?go:include names a file in the local filesystem to include in place. The file can be specified with either an absolute path or a path relative to the page.
?go:include is semantically equivalent to the C preprocessor’s
#include directive in that it (a) performs its operation before any code-execution markup (
?go:top) and (b) is oblivious to the surrounding language semantics. In other words, if one Go Server Page includes the text
<block<?go:include other-half.inc ?>, and if
other-half.inc begins with the string
quote>, the text will expand to
<blockquote>. Suggestion: Don’t write code like that. 😉 A more practical example might be as follows:
<p>Blah, blah, blah.</p> <?go:include footer.inc ?>
footer.inc contains HTML such as
<footer> <address> You can find us at<br /> 84 Rainey Street<br /> Arlen, Texas<br /> USA </address> </footer>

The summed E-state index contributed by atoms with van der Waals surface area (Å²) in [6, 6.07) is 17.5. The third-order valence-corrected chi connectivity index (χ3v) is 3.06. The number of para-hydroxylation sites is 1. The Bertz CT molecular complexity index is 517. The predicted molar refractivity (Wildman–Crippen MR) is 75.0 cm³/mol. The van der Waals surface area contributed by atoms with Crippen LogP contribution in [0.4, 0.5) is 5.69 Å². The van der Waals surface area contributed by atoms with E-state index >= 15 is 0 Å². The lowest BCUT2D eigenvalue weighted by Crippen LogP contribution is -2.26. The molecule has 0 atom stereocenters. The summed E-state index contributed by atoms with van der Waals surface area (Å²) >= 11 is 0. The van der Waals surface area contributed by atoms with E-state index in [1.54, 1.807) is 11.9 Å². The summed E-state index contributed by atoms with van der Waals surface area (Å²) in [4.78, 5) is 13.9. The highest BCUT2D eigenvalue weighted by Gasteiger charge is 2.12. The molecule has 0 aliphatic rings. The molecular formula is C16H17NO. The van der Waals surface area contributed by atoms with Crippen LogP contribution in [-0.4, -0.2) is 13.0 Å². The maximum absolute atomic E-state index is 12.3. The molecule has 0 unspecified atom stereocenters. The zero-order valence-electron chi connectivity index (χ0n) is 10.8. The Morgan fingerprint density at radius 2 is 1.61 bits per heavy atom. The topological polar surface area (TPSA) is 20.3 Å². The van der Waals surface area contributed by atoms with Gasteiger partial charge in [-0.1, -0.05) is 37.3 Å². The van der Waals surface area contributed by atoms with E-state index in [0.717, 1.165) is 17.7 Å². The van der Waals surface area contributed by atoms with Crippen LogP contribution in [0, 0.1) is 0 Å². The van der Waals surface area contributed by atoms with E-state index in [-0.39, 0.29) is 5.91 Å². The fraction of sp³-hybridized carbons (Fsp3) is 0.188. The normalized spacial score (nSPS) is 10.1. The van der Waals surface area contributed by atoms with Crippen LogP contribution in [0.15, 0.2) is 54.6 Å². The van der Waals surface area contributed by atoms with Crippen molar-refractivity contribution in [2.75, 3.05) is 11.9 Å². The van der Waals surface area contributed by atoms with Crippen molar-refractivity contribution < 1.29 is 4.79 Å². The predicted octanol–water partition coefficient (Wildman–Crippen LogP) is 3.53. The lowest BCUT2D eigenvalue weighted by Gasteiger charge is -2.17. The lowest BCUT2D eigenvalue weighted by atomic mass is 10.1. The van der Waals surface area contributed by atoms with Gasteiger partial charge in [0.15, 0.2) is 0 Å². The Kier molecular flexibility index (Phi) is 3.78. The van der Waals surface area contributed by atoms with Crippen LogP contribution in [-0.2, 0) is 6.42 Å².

For security reasons,
?go:include includes only files that lie in the same directory or a subdirectory of the invoking Go Server Page. Hence, a Go Server Page located at
/var/www/showcase/index.html could invoke
<?go:include helper.inc ?> to paste in
<?go:include includes/fragments/header.inc ?> to paste in
/var/www/showcase/includes/fragments/header.inc. However, in this case,
<?go:include /etc/passwd ?> would result in an error.
File inclusions are currently limited to a depth of 10. That is, file A can include file B, which can include file C, which can include file D, and so forth up to file J but not beyond that. Each file can in fact directly include an unbounded number of other files; only the inclusion depth is limited. The intention is to prevent accidental infinite recursion, such as if file A includes file B, which includes file A.